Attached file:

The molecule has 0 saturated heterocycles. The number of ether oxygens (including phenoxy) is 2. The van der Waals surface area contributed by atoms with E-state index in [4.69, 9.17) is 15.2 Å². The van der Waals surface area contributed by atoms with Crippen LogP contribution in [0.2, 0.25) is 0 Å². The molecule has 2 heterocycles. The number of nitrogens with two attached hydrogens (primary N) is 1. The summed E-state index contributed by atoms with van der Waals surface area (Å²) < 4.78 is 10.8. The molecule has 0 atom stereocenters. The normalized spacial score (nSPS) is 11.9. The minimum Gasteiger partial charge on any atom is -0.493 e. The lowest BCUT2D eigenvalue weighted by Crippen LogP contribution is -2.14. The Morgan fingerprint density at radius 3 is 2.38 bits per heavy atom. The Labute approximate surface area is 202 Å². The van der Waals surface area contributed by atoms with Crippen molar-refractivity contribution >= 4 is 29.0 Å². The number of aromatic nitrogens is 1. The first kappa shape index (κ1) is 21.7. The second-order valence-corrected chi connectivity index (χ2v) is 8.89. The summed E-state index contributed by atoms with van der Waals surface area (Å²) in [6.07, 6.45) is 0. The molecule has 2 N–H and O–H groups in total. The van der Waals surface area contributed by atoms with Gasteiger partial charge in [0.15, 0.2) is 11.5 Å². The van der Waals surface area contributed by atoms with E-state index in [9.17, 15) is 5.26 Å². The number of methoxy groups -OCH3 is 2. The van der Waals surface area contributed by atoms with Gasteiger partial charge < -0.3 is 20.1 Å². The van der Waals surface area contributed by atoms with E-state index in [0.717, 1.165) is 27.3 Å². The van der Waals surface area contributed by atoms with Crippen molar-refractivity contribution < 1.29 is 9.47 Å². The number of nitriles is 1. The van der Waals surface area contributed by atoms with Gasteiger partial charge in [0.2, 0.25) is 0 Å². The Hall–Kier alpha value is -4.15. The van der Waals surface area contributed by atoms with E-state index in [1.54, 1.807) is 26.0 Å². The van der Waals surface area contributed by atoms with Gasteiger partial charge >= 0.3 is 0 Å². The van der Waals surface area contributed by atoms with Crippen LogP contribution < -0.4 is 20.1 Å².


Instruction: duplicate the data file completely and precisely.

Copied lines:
The molecule has 0 saturated heterocycles. The number of ether oxygens (including phenoxy) is 2. The van der Waals surface area contributed by atoms with E-state index in [4.69, 9.17) is 15.2 Å². The van der Waals surface area contributed by atoms with Crippen LogP contribution in [0.2, 0.25) is 0 Å². The molecule has 2 heterocycles. The number of nitrogens with two attached hydrogens (primary N) is 1. The summed E-state index contributed by atoms with van der Waals surface area (Å²) < 4.78 is 10.8. The molecule has 0 atom stereocenters. The normalized spacial score (nSPS) is 11.9. The minimum Gasteiger partial charge on any atom is -0.493 e. The lowest BCUT2D eigenvalue weighted by Crippen LogP contribution is -2.14. The Morgan fingerprint density at radius 3 is 2.38 bits per heavy atom. The Labute approximate surface area is 202 Å². The van der Waals surface area contributed by atoms with Crippen molar-refractivity contribution >= 4 is 29.0 Å². The number of aromatic nitrogens is 1. The first kappa shape index (κ1) is 21.7. The second-order valence-corrected chi connectivity index (χ2v) is 8.89. The summed E-state index contributed by atoms with van der Waals surface area (Å²) in [6.07, 6.45) is 0. The molecule has 2 N–H and O–H groups in total. The van der Waals surface area contributed by atoms with Gasteiger partial charge in [0.15, 0.2) is 11.5 Å². The van der Waals surface area contributed by atoms with E-state index in [9.17, 15) is 5.26 Å². The number of methoxy groups -OCH3 is 2. The van der Waals surface area contributed by atoms with Gasteiger partial charge < -0.3 is 20.1 Å². The van der Waals surface area contributed by atoms with E-state index in [0.717, 1.165) is 27.3 Å². The van der Waals surface area contributed by atoms with Crippen molar-refractivity contribution < 1.29 is 9.47 Å². The number of nitriles is 1. The van der Waals surface area contributed by atoms with Gasteiger partial charge in [0.2, 0.25) is 0 Å². The Hall–Kier alpha value is -4.15. The van der Waals surface area contributed by atoms with E-state index in [1.54, 1.807) is 26.0 Å². The van der Waals surface area contributed by atoms with Gasteiger partial charge >= 0.3 is 0 Å². The van der Waals surface area contributed by atoms with Crippen LogP contribution < -0.4 is 20.1 Å².